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In class we've been learning about the Schrödinger equation and its solutions. We mentioned that one of the simplest solutions for a free particle are simply plane waves $\psi(x,t)=e^{i(\omega t-k x)}$, but then it was said that those solutions are invalid since they are not normalisable, and that every functions for which a fourier transform exists is a valid solution.

My questions:

  1. Is a plane wave a valid solution to the Schrödinger equation or not, since it is trivial to show that it does solve the S. Equation?

  2. Are only functions for which a fourier transform exists solution or is that not a necessary condition?

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A plane wave is obviously a solution to the Schrödinger equation, but it cannot be normalised and hence cannot represent a particle.

The condition for $\psi(\boldsymbol{x},t)$ to be normalisable, i.e. $ \int \mathrm{d}\boldsymbol{x}\,|\psi(\boldsymbol{x},t)|^2 < \infty, $ is a sufficient condition for the existence of the Fourier transform. However, it is not necessary. For example, the $\delta$ function is not normalisable but does possess a Fourier transform (in fact every tempered distribution does), contradicting what you were told. Thus arguments based on the existence of the Fourier transform should be avoided.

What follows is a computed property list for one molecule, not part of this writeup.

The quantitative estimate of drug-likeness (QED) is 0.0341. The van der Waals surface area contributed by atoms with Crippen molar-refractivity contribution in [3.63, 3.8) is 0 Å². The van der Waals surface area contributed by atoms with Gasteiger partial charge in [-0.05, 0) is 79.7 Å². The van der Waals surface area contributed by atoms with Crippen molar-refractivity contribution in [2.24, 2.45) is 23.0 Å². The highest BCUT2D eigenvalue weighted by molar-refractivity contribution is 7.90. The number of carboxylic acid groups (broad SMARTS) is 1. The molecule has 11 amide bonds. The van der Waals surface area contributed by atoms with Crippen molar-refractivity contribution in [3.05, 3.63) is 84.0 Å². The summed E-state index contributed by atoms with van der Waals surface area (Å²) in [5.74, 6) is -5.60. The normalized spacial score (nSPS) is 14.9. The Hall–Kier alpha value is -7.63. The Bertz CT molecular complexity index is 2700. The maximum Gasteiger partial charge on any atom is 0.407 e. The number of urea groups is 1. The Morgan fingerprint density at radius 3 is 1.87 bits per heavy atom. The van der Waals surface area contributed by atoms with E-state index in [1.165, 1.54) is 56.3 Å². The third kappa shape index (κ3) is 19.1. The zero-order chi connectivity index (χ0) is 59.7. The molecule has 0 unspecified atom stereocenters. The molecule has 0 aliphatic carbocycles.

The Fourier transform of any normalisable wave function $\psi(\boldsymbol{x},t)$ ist just a decomposition of $\psi(\boldsymbol{x},t)$ into a spectrum of plane waves. Thus, while each of these waves cannot be normalised, their combination can. Certain problems become much simpler when expressed in the wave domain, i.e. when Fourier transforming the Schrödinger equation (and the wave function). This is why plane waves are important wave functions to consider.

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  • $\begingroup$ Just one more thing : If I get an initial wave function let's say $\psi(x,0) $, I then find the amplitude function $A(k)$$=\int^{\infty}_{-\infty}\psi(x,0)e^{ik x}dx$, then $\psi(x,t)=\int_{-\infty}^{\infty}A(k)e^{ikx}\space e^{i\omega t}dk$ ,where $k= \omega/c$. So I can "decompose" a "initial condition" wave function in terms of a continous spectrum of plane waves and then "sum" them all together to get the time evolution of the function, since the time evolution of each plane wave is known. Is that correct ? $\endgroup$ – Luka8281 Oct 6 '16 at 18:27
  • $\begingroup$ I made an error with $k=\omega /c$ just forget that part... omega is corresponding to k, thats what I meant to say $\endgroup$ – Luka8281 Oct 6 '16 at 18:48
  • $\begingroup$ Every tempered distribution has a Fourier transform, so also plane waves, deltas, locally integrable functions etc... $\endgroup$ – yuggib Oct 7 '16 at 13:58
  • $\begingroup$ @Luka8281 I think what you're doing is simply Fourier-transforming the Schrödinger equation, solving it in Fouier space, and transforming back. $\endgroup$ – Walter Oct 13 '16 at 15:43
  • $\begingroup$ @yuggib You're correct. I have amended my answer. $\endgroup$ – Walter Oct 13 '16 at 15:55

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